E.B. White on the definition of democracy

I’ve recently begun listening to a new podcast: Civics 101. It’s described as the podcast refresher course on the basics of how our democracy works. I thought it seemed intriguing after I stumbled upon their episode on democratic norms. In that episode the authors of How Democracies DieSteven Levitsky and Daniel Ziblatt, offer great insight into questions like which norms are essential to U.S. democracy, and how are they changing today.

The authors found one piece of literature so inspiring they decided to have it conclude their work, and that’s this piece by E.B. White, acclaimed author of Charlotte’s Web. It originally appeared in the Notes and Comment section of the July 3, 1943, issue of The New Yorker.

We received a letter from the Writers’ War Board the other day asking for a statement on “The Meaning of Democracy.” It presumably is our duty to comply with such a request, and it is certainly our pleasure.

Surely the Board knows what democracy is. It is the line that forms on the right. It is the don’t in don’t shove. It is the hole in the stuffed shirt through which the sawdust slowly trickles; it is the dent in the high hat. Democracy is the recurrent suspicion that more than half of the people are right more than half of the time. It is the feeling of privacy in the voting booths, the feeling of communion in the libraries, the feeling of vitality everywhere. Democracy is a letter to the editor. Democracy is the score at the beginning of the ninth. It is an idea which hasn’t been disproved yet, a song the words of which have not gone bad. It’s the mustard on the hot dog and the cream in the rationed coffee. Democracy is a request from a War Board, in the middle of a morning in the middle of a war, wanting to know what democracy is.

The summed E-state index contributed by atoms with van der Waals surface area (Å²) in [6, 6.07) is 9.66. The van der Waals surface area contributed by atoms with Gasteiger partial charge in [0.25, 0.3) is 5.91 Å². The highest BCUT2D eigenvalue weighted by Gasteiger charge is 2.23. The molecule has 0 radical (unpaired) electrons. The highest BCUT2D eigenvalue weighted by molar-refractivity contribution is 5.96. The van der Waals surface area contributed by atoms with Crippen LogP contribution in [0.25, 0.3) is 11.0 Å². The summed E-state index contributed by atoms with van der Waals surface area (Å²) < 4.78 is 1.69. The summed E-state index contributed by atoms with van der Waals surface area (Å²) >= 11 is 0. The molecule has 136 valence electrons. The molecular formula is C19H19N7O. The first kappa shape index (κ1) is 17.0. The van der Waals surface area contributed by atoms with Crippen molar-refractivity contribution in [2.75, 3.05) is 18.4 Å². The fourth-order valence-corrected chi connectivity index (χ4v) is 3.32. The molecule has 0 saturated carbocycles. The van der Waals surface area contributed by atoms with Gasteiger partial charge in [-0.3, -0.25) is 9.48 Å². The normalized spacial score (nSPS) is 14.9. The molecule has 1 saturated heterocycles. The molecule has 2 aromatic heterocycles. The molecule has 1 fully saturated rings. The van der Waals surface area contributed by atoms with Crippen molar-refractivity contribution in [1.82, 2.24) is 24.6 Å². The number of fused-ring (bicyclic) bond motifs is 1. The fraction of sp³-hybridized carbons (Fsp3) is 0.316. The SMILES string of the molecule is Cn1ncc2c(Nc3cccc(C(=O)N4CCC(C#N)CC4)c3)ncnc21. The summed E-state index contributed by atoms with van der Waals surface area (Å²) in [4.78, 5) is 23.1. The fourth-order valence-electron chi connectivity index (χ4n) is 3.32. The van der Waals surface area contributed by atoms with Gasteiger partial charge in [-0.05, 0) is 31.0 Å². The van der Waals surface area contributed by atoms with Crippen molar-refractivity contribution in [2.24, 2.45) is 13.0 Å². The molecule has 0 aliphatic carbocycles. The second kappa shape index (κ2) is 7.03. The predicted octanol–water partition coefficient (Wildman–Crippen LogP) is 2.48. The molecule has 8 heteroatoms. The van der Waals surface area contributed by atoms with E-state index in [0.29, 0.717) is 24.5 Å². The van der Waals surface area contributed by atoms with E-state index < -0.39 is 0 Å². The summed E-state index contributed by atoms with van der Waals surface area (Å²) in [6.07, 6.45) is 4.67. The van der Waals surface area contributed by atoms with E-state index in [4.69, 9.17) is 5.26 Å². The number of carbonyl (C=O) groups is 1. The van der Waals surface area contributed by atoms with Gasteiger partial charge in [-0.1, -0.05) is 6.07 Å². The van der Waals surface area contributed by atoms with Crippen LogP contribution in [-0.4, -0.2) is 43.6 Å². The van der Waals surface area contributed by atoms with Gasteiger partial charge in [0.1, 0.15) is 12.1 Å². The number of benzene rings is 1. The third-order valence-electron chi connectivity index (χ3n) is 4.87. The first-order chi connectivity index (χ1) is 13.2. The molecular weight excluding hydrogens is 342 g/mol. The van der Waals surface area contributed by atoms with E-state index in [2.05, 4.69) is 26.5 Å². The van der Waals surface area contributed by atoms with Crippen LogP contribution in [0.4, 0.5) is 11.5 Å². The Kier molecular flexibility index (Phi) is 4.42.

Exploring the meaning of democracy can be exciting. This piece offers a reminder that, although we can often get caught up in thinking in terms of systems and well-reasoned theories, sometimes very important perspectives are found in the nuances of everyday life. Check out the podcast episode for their take on it. Enjoying what’s meaningful to others through listening to their passions is one of the many wonderful things in life. It’s often a window to the optimism that keeps the world moving forward.


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